Each week, a little t-ball miracle
- Published: July 25, 2013
While I am a newcomer to reporting on t-ball, I’m pretty sure that a t-ball miracle happens every time we play. That’s how last Friday began: with a t-ball miracle. It was supposed to be a real scorcher, and the National Weather Service had issued a heat advisory. The sun had been beating down on Yellow Springs in a “feels like 102” kind of way for the past two days. How could we play ball in such oppressive heat? I wondered if anyone would show up.
Show up they did, in droves. And, miracle of miracles, the sun moved behind some clouds and sat there the whole time we played, and a little breeze kicked up. From 6:30–8 p.m., it was perfect t-ball weather.
We took advantage of it. Kids, parents, grandparents, neighbors and visiting cousins from out of town hit, ran, fetched balls and all the usual stuff. One of the most enthusiastic and determined players was little Kaylee Clark, 2, who camped out at shortstop for at least 20 minutes all by herself, making huge plays and no errors. Though she can sometimes lean into the loving arms of her mom, Jen, and look away shyly, on Friday night the steely expression in her blue, blue eyes was unwaveringly determined: it said, “play ball.” Also very, very serious about their game were Reagan “Roo” Hankie, Roy Gano, Anaya Adoff and Elijah Yelton, all 5 years old, and each of them astounding hitters and excellent runners. It’s that time of the t-ball season when a committed 5-year-old really starts to “peak.” Elijah wielded the “fire bat” like the Babe himself, Anaya’s perfect form at bat was matched only by her precise hit placement, and I think that I speak for all of us parents when I say that my son Roy’s high-stepping, breathtakingly speedy stride made us all feel a bit tireder after he crossed home. Roo’s leggy running “all by herself” was itself something of a miracle if we recall that her mom, Erin, has spent the past four years running them by her side. All of these superstars received their high-fives at home plate from Coach Amy Boblitt. Defensive talent was peaking as well: Mateen Sajabi, 6, and the dynamic duo Michael and Sammy Trelawny-Cassidy, 5 and 7, worked both infield and outfield. Not a ball got past these young men, and it was roundly noted that more than one Perry Leaguer would make the short list for the prestigious Gold Gloves.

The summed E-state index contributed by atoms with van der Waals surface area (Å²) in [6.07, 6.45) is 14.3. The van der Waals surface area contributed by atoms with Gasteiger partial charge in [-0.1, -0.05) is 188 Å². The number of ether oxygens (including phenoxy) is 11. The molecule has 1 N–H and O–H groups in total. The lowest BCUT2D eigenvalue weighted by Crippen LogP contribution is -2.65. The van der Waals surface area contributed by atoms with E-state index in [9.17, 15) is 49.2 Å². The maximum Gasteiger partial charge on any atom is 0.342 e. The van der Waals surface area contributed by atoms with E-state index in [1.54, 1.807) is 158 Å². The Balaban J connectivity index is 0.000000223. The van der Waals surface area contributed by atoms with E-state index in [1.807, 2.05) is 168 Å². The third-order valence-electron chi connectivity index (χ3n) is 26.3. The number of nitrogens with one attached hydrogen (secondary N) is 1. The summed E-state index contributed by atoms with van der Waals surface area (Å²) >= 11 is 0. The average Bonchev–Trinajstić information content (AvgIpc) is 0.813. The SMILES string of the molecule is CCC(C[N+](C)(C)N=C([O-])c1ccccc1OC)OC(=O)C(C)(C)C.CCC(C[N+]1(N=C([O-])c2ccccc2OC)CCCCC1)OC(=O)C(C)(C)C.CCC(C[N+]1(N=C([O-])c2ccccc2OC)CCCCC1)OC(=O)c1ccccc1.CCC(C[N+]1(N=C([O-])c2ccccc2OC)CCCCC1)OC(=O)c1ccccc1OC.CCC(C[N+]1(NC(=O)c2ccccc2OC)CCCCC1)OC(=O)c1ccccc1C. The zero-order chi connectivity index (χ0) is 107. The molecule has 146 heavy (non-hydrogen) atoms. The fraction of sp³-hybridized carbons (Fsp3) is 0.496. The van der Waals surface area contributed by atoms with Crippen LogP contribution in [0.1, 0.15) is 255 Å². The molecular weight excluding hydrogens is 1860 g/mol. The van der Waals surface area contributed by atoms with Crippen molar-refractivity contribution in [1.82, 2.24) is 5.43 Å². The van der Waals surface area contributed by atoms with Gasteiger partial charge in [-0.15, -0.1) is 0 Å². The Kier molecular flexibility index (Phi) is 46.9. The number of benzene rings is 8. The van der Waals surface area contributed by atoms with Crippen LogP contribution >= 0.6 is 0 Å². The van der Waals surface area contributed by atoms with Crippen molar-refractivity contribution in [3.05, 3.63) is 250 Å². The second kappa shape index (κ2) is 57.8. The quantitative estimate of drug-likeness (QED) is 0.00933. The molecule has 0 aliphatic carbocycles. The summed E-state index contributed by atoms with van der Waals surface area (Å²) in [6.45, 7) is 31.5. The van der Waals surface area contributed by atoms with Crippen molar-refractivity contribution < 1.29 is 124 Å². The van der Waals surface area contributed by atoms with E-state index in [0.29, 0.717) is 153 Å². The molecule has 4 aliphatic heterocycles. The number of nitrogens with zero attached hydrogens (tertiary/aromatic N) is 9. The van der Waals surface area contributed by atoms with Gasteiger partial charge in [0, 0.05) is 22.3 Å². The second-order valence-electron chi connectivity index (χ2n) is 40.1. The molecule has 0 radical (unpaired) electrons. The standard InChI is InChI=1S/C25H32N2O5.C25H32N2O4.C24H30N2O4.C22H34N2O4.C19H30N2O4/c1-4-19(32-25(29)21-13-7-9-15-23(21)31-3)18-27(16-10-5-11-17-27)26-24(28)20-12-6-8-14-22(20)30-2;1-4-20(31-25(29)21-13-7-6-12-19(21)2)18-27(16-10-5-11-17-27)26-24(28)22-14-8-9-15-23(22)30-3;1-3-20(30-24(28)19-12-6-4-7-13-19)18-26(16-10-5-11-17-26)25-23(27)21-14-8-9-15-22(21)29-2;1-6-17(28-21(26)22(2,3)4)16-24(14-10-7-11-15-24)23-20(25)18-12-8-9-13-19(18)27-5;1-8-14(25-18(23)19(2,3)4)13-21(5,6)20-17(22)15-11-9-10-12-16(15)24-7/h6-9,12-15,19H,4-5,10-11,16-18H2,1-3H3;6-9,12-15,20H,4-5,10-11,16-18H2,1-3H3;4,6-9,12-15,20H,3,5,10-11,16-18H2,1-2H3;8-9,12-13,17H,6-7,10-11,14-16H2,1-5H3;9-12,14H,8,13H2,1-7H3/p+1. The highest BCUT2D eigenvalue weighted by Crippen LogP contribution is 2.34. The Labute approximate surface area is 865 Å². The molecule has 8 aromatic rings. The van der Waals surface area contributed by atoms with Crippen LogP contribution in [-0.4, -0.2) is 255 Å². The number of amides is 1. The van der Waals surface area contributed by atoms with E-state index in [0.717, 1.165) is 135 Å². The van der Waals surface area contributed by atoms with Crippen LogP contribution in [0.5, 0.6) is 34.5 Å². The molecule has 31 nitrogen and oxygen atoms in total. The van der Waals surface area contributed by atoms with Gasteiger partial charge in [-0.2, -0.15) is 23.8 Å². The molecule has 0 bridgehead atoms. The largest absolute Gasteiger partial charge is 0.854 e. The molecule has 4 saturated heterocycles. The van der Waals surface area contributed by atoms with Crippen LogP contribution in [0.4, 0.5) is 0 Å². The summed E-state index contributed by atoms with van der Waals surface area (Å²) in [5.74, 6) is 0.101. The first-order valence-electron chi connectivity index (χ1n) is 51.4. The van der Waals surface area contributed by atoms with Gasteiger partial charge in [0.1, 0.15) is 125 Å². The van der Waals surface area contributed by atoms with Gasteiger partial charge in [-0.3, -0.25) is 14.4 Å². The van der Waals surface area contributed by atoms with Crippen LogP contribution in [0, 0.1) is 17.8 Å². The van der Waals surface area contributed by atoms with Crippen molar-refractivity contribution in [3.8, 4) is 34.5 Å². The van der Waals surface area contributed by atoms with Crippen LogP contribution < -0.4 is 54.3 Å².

The miraculous joy of t-ball was evident in the new skills brought to the field by 3-year-old Orion Sage-Frabotta, whose fun-loving dad Tony had coached him in the fine art of sliding into home base. With a gleam in his eye and dirt on his uniform, Orion slid into every single base, all night long. Tony and all cheered him on, and voila! we have the makings of another Rickey Henderson on our hands. An unstoppable slider.
Three-year-old Justus Walker was an expression of t-ball joy. Though he started off fielding, he quickly realized that he could hit, too. He was delighted! Next thing we knew, he was an insatiable hitting machine. He must have modeled himself after his superstar big sister, Peyton, 7, who knocked it out of the park more than once. Though this was their first time to t-ball in this town, these kids were naturals! We knew they were meant to be on our team, and I think they felt the same.
“Do we have t-ball every night?” asked Peyton at the end of the evening.
“No,” I said, “just on Fridays.”
She said, “Oh,” and seeing her love for the game, I wished it would be Friday again sooner than usual.
Old hands like Tommy Moore, 5, who has been to more t-ball games than he can count, also were wanting more. As bases, balls and bats were put away, this thoughtful young man looked up at me intently and said, “Now what?” It felt like the end of t-ball to me: we’d done our closing stretches and our run and our cheer, but Tommy’s batting gloves were still on. Suddenly I felt very unsure, like maybe we’d forgotten something that Coach Jimmy always did. Maybe it was Something Important. I felt wary.
“Well, what do we usually do?” I asked. “Well, sometimes we get trophies,” he said. Oh, yes, the trophies. It was something important. “Yes, we get those on the last day,” I reassured him. “How many days until we get trophies?” he asked. I guessed “22,” which seemed a good guess, and Tommy nodded and you could tell that he was also wishing that time would pass more quickly. And that is part of the miracle of being a kid: your summer lasts forever and a day, and trophy night can’t come too soon.
This Friday night, I think we were all feeling that the t-ball miracle was ours to share. Fewer than two weeks after his terrible accident, our Coach Jimmy was making progress. We’d heard that he is smiling and talking and reading “Get Well Soon” and “We Miss You” letters from his team. Word is that he said those words we’d all been waiting for: “I need my uniform.” More than one of his loving team volunteered for the honor of bringing it to him. And pretty soon we will be able to visit him for hugs and high fives at Kettering Medical Center.
In the words of Coach Jimmy, “That’s our Perry League, Yellow Springs’ t-ball program, our beginners baseball program for girls and boys aged 2–9. We welcome all our community’s children regardless of race, color, creed, national origin, sexual preference, ability or disability. You can begin play at any time and there is no requirement to come every week. We’ll be out there, at Gaunt Park, for the next three Friday nights from 6:30–8 p.m. — we only cancel if there’s lightning, or if it’s pouring down rain, right at 6:30 p.m. So if you have a kid who wants to have some fun hitting a baseball, running the bases, doing some fielding, or just hanging out with a bunch of other kids, then come on out. We’d love to have you, we really and truly would.”
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